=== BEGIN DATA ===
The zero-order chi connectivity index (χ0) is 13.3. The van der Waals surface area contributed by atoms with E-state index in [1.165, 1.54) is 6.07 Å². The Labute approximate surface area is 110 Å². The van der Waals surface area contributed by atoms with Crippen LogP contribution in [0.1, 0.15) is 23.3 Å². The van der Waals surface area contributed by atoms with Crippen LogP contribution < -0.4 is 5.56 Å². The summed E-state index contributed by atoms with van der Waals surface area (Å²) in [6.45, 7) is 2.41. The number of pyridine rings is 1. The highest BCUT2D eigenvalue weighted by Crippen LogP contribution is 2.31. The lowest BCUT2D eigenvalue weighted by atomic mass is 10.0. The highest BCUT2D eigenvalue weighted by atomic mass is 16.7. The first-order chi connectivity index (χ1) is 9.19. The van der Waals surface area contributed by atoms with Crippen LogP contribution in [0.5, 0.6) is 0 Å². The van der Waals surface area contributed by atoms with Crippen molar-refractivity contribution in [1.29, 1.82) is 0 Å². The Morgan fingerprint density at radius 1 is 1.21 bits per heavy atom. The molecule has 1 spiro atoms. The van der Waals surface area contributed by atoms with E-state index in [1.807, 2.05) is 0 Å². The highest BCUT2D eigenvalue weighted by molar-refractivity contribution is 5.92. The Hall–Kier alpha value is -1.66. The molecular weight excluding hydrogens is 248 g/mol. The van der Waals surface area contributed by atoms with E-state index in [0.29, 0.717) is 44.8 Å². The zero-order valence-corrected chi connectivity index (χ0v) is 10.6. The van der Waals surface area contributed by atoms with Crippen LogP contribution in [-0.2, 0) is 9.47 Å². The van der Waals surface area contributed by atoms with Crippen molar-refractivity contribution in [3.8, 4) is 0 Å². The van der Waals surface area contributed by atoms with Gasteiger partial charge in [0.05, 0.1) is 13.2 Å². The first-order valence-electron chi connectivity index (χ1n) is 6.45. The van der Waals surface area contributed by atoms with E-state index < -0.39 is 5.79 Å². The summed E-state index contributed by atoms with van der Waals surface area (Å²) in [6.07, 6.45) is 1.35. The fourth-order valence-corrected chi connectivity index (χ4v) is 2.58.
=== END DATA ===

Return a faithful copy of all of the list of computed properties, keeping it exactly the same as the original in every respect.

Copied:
The zero-order chi connectivity index (χ0) is 13.3. The van der Waals surface area contributed by atoms with E-state index in [1.165, 1.54) is 6.07 Å². The Labute approximate surface area is 110 Å². The van der Waals surface area contributed by atoms with Crippen LogP contribution in [0.1, 0.15) is 23.3 Å². The van der Waals surface area contributed by atoms with Crippen LogP contribution < -0.4 is 5.56 Å². The summed E-state index contributed by atoms with van der Waals surface area (Å²) in [6.45, 7) is 2.41. The number of pyridine rings is 1. The highest BCUT2D eigenvalue weighted by Crippen LogP contribution is 2.31. The lowest BCUT2D eigenvalue weighted by atomic mass is 10.0. The highest BCUT2D eigenvalue weighted by atomic mass is 16.7. The first-order chi connectivity index (χ1) is 9.19. The van der Waals surface area contributed by atoms with Crippen LogP contribution in [0.5, 0.6) is 0 Å². The van der Waals surface area contributed by atoms with Crippen molar-refractivity contribution in [1.29, 1.82) is 0 Å². The Morgan fingerprint density at radius 1 is 1.21 bits per heavy atom. The molecule has 1 spiro atoms. The van der Waals surface area contributed by atoms with E-state index in [1.807, 2.05) is 0 Å². The highest BCUT2D eigenvalue weighted by molar-refractivity contribution is 5.92. The Hall–Kier alpha value is -1.66. The molecular weight excluding hydrogens is 248 g/mol. The van der Waals surface area contributed by atoms with E-state index in [0.29, 0.717) is 44.8 Å². The zero-order valence-corrected chi connectivity index (χ0v) is 10.6. The van der Waals surface area contributed by atoms with Crippen LogP contribution in [-0.2, 0) is 9.47 Å². The van der Waals surface area contributed by atoms with Crippen molar-refractivity contribution in [3.8, 4) is 0 Å². The van der Waals surface area contributed by atoms with Gasteiger partial charge in [0.05, 0.1) is 13.2 Å². The first-order valence-electron chi connectivity index (χ1n) is 6.45. The van der Waals surface area contributed by atoms with E-state index < -0.39 is 5.79 Å². The summed E-state index contributed by atoms with van der Waals surface area (Å²) in [6.07, 6.45) is 1.35. The fourth-order valence-corrected chi connectivity index (χ4v) is 2.58.